Tabasco wrote:I've been going round and round the web on this subject.
I would reason that there are so many seemingly conflicting answers, because there are equally as many scenarios. None are completely wrong (except perhaps, overhead sprinkling at night when it's raining and humid) but not all will be right for every situation.
You need to consider moisture holding capacity of your soil, what type of container or in-ground, temperature, humidity, winds, needs of the plant, Containers will dry out quickly. Sandy soil can't retain a lot of moisture. High humidity increases risk of disease. Hot dry winds increase evaporation. Heavy feeders will be stressed if forced to go without water for too long. Some plants, like peppers, do better when a little stressed for water. If you're using drip irrigation, you don't have to worry about wet leaves, and if you mulch (you mulch, don't you?) then the evaporation from the top of the soil will be a lot less and you will always be delivering the water directly to the root zone.
So, in a perfect world, you want to know the point where the soil is no longer holding moisture that the plant can access, and then you want to replenish that moisture, without letting the plant sit in a puddle. Go back to weather, temp, soil type. You may need to walk the garden several times a day poking your fingers down in the soil, before watering and afterwards. Observing any wilting of the plants. A little bit of wilt in the heat of the day is okay. Does the plant recover in the evening, or at least by morning? Is the soil dry by afternoon? Do you have hot winds blowing at 30mph every evening for 3 hours? (I had to sign a disclosure when I bought my house that it does that here!)
Here are 2 very technical articles (mostly about corn, but you can extrapolate) about optimum water content for maximum yield. Me, I just don't want them to wilt and be mad at me.
SOIL, WATER, AND CROP CHARACTERISTICS IMPORTANT TO IRRIGATION SCHEDULING
https://www.bae.ncsu.edu/programs/extens ... 452-1.html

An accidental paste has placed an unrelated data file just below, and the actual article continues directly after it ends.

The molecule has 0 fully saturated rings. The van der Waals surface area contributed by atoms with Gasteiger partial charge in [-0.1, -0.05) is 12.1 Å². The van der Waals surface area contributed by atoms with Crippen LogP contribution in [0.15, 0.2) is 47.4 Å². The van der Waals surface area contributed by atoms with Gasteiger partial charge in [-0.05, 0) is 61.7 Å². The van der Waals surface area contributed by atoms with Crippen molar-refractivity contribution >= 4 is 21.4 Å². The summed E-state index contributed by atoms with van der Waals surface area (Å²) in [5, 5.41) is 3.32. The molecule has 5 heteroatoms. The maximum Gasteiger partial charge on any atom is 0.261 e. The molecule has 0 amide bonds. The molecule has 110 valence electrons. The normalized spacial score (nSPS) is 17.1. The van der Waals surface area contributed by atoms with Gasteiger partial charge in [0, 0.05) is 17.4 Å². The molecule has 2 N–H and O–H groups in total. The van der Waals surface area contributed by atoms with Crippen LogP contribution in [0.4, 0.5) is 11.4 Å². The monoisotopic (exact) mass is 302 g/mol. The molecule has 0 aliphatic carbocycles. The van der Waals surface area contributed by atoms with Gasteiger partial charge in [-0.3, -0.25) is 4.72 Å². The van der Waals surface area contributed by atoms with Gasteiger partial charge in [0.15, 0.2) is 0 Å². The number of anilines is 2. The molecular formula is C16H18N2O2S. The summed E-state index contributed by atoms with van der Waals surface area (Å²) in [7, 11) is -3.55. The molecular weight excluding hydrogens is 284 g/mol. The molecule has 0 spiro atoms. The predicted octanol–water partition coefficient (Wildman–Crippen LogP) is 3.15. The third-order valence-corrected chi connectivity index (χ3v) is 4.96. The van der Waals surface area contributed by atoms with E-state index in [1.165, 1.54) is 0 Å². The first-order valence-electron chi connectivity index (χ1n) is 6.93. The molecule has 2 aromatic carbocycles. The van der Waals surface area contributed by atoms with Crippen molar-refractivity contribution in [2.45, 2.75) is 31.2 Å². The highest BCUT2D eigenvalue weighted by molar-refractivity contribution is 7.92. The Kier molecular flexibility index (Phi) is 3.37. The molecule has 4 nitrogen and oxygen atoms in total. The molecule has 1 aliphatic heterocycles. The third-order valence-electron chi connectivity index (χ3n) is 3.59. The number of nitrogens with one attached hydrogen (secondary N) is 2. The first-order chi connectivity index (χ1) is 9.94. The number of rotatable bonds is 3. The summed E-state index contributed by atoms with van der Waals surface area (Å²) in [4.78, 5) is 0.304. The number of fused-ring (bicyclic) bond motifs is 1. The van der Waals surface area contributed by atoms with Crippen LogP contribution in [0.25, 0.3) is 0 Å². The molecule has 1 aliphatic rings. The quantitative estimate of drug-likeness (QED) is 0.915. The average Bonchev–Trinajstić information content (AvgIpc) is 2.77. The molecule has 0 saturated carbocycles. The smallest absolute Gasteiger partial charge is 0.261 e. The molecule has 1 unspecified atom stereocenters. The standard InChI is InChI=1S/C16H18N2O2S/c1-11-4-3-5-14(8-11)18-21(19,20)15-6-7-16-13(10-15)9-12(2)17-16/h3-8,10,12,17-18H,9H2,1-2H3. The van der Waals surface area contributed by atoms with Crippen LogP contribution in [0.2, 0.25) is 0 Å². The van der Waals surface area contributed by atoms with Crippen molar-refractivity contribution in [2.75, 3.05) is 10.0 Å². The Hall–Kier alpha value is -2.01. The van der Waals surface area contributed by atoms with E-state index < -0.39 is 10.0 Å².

IRRIGATION SCHEDULING TO IMPROVE WATER- AND ENERGY-USE EFFICIENCIES
https://www.bae.ncsu.edu/programs/extens ... 452-4.html
This article is mostly about lawns, but it makes a good point:
"It is also important to reduce your irrigation frequency. As mentioned previously, disease pressure is increased more by routine irrigations that apply more water than is required.
If your irrigation system utilizes subsurface irrigation (subsurface drip irrigation, or buried drip lines) the issue of irrigating at night or early morning is not important because water is delivered directly to the root zone and therefore no water is present above the soil surface on above ground plant tissue.
Landscape Irrigation Management Part 5: Irrigation Time of Day
https://www.clemson.edu/extension/hgic/p ... c1804.html
I'm in the desert. We water with drip and a few select mini sprayers in the morning (primary watering) before sunrise. Just before sunset, they get a little drink as well. We're on that schedule now, because that's when the soil no longer feels moist 2" below the drip emitters. 6 weeks ago, we watered every 3-4 days at 10am because I didn't want to put ice water on plants in 45 degree temps. The only things that we use sprayers for are open areas with newly sown seeds close to the surface and some groundcover areas. Everything else is drip, buried under mulch. The surface barely gets moist, ever. The schedules get adjusted based on what the soil feels like and what the plants say by their appearance. In high summer, mid afternoon, I give small pots an extra splash with the watering can as well. Your mileage may vary.